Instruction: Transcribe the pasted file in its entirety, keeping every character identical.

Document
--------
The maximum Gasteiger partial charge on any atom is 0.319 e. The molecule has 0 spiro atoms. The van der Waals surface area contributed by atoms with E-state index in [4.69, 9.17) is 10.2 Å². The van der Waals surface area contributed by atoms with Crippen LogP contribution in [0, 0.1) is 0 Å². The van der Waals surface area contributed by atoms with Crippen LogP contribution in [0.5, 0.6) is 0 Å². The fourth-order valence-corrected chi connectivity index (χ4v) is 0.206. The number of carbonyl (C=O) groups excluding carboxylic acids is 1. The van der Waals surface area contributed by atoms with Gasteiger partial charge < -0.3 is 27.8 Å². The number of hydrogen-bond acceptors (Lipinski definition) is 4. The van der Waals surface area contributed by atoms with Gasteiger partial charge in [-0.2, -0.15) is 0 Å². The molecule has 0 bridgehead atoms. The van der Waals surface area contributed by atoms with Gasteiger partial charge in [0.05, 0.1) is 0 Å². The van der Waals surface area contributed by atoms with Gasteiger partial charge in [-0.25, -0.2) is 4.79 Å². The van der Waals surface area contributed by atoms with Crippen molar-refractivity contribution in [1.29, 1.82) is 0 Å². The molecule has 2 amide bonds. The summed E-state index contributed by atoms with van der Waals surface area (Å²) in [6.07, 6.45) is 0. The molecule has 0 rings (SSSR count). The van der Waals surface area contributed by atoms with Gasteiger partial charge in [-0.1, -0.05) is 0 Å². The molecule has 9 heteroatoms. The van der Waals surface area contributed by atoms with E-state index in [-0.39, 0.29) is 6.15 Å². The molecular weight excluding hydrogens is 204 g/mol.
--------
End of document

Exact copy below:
The maximum Gasteiger partial charge on any atom is 0.319 e. The molecule has 0 spiro atoms. The van der Waals surface area contributed by atoms with E-state index in [4.69, 9.17) is 10.2 Å². The van der Waals surface area contributed by atoms with Crippen LogP contribution in [0, 0.1) is 0 Å². The van der Waals surface area contributed by atoms with Crippen LogP contribution in [0.5, 0.6) is 0 Å². The fourth-order valence-corrected chi connectivity index (χ4v) is 0.206. The number of carbonyl (C=O) groups excluding carboxylic acids is 1. The van der Waals surface area contributed by atoms with Gasteiger partial charge < -0.3 is 27.8 Å². The number of hydrogen-bond acceptors (Lipinski definition) is 4. The van der Waals surface area contributed by atoms with Gasteiger partial charge in [-0.2, -0.15) is 0 Å². The molecule has 0 bridgehead atoms. The van der Waals surface area contributed by atoms with Gasteiger partial charge in [0.05, 0.1) is 0 Å². The van der Waals surface area contributed by atoms with Gasteiger partial charge in [-0.25, -0.2) is 4.79 Å². The van der Waals surface area contributed by atoms with Crippen molar-refractivity contribution in [1.29, 1.82) is 0 Å². The molecule has 2 amide bonds. The summed E-state index contributed by atoms with van der Waals surface area (Å²) in [6.07, 6.45) is 0. The molecule has 0 rings (SSSR count). The van der Waals surface area contributed by atoms with Gasteiger partial charge in [-0.1, -0.05) is 0 Å². The molecule has 9 heteroatoms. The van der Waals surface area contributed by atoms with E-state index in [-0.39, 0.29) is 6.15 Å². The molecular weight excluding hydrogens is 204 g/mol.